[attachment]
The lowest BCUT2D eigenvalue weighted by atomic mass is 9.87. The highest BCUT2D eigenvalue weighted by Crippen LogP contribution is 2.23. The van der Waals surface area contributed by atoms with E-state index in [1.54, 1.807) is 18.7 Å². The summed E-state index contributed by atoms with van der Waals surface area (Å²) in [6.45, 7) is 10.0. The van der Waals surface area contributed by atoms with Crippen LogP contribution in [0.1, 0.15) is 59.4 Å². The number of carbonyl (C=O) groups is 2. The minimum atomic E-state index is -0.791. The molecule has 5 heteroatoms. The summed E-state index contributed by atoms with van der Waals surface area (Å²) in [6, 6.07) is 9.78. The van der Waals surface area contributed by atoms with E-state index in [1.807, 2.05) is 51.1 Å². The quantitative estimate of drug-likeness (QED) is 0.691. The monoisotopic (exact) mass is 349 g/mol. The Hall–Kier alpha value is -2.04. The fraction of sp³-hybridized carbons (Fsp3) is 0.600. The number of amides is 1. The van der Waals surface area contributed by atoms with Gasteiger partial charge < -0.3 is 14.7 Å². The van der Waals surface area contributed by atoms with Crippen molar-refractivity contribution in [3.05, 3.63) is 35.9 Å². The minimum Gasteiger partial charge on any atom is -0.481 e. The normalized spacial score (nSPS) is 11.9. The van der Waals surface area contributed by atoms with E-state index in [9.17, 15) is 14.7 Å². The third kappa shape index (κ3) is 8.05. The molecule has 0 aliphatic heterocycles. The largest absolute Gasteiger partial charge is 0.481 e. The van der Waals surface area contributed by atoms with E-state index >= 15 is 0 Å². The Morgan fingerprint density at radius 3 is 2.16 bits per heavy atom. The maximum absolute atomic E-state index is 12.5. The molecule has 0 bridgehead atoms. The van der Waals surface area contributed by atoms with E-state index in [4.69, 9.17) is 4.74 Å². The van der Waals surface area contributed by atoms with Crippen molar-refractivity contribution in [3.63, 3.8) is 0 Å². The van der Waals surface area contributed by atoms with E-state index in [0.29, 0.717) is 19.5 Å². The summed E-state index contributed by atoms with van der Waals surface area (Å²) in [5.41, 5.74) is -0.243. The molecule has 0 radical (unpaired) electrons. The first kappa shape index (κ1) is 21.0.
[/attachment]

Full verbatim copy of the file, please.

The lowest BCUT2D eigenvalue weighted by atomic mass is 9.87. The highest BCUT2D eigenvalue weighted by Crippen LogP contribution is 2.23. The van der Waals surface area contributed by atoms with E-state index in [1.54, 1.807) is 18.7 Å². The summed E-state index contributed by atoms with van der Waals surface area (Å²) in [6.45, 7) is 10.0. The van der Waals surface area contributed by atoms with Crippen LogP contribution in [0.1, 0.15) is 59.4 Å². The number of carbonyl (C=O) groups is 2. The minimum atomic E-state index is -0.791. The molecule has 5 heteroatoms. The summed E-state index contributed by atoms with van der Waals surface area (Å²) in [6, 6.07) is 9.78. The van der Waals surface area contributed by atoms with E-state index in [1.807, 2.05) is 51.1 Å². The quantitative estimate of drug-likeness (QED) is 0.691. The monoisotopic (exact) mass is 349 g/mol. The Hall–Kier alpha value is -2.04. The fraction of sp³-hybridized carbons (Fsp3) is 0.600. The number of amides is 1. The van der Waals surface area contributed by atoms with Gasteiger partial charge < -0.3 is 14.7 Å². The van der Waals surface area contributed by atoms with Crippen molar-refractivity contribution in [3.05, 3.63) is 35.9 Å². The minimum Gasteiger partial charge on any atom is -0.481 e. The normalized spacial score (nSPS) is 11.9. The van der Waals surface area contributed by atoms with E-state index in [9.17, 15) is 14.7 Å². The third kappa shape index (κ3) is 8.05. The molecule has 0 aliphatic heterocycles. The largest absolute Gasteiger partial charge is 0.481 e. The van der Waals surface area contributed by atoms with E-state index >= 15 is 0 Å². The Morgan fingerprint density at radius 3 is 2.16 bits per heavy atom. The maximum absolute atomic E-state index is 12.5. The molecule has 0 bridgehead atoms. The van der Waals surface area contributed by atoms with E-state index in [4.69, 9.17) is 4.74 Å². The van der Waals surface area contributed by atoms with Crippen molar-refractivity contribution in [3.63, 3.8) is 0 Å². The van der Waals surface area contributed by atoms with E-state index in [0.29, 0.717) is 19.5 Å². The summed E-state index contributed by atoms with van der Waals surface area (Å²) in [5.41, 5.74) is -0.243. The molecule has 0 radical (unpaired) electrons. The first kappa shape index (κ1) is 21.0.